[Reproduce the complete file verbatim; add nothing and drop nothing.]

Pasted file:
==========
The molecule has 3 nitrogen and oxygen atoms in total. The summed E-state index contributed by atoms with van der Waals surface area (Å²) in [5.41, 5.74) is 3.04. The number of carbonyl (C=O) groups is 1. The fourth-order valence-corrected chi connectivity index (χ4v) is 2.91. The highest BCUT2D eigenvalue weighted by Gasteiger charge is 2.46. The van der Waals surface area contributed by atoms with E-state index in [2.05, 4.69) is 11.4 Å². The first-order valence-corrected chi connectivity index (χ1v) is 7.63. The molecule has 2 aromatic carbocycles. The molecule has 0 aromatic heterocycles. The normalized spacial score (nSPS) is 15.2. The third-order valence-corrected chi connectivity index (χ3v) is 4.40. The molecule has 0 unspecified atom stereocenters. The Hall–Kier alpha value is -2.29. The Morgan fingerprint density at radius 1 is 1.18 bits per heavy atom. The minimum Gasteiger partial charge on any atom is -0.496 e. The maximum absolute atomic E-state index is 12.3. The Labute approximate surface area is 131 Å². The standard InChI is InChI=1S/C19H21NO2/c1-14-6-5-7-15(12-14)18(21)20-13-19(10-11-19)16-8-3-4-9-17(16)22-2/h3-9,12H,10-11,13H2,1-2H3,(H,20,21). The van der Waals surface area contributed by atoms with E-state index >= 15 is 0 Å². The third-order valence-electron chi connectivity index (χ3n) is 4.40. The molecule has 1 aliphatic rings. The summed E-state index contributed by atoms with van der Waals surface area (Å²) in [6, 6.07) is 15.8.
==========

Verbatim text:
The molecule has 3 nitrogen and oxygen atoms in total. The summed E-state index contributed by atoms with van der Waals surface area (Å²) in [5.41, 5.74) is 3.04. The number of carbonyl (C=O) groups is 1. The fourth-order valence-corrected chi connectivity index (χ4v) is 2.91. The highest BCUT2D eigenvalue weighted by Gasteiger charge is 2.46. The van der Waals surface area contributed by atoms with E-state index in [2.05, 4.69) is 11.4 Å². The first-order valence-corrected chi connectivity index (χ1v) is 7.63. The molecule has 2 aromatic carbocycles. The molecule has 0 aromatic heterocycles. The normalized spacial score (nSPS) is 15.2. The third-order valence-corrected chi connectivity index (χ3v) is 4.40. The molecule has 0 unspecified atom stereocenters. The Hall–Kier alpha value is -2.29. The Morgan fingerprint density at radius 1 is 1.18 bits per heavy atom. The minimum Gasteiger partial charge on any atom is -0.496 e. The maximum absolute atomic E-state index is 12.3. The Labute approximate surface area is 131 Å². The standard InChI is InChI=1S/C19H21NO2/c1-14-6-5-7-15(12-14)18(21)20-13-19(10-11-19)16-8-3-4-9-17(16)22-2/h3-9,12H,10-11,13H2,1-2H3,(H,20,21). The van der Waals surface area contributed by atoms with E-state index >= 15 is 0 Å². The third-order valence-electron chi connectivity index (χ3n) is 4.40. The molecule has 1 aliphatic rings. The summed E-state index contributed by atoms with van der Waals surface area (Å²) in [6, 6.07) is 15.8.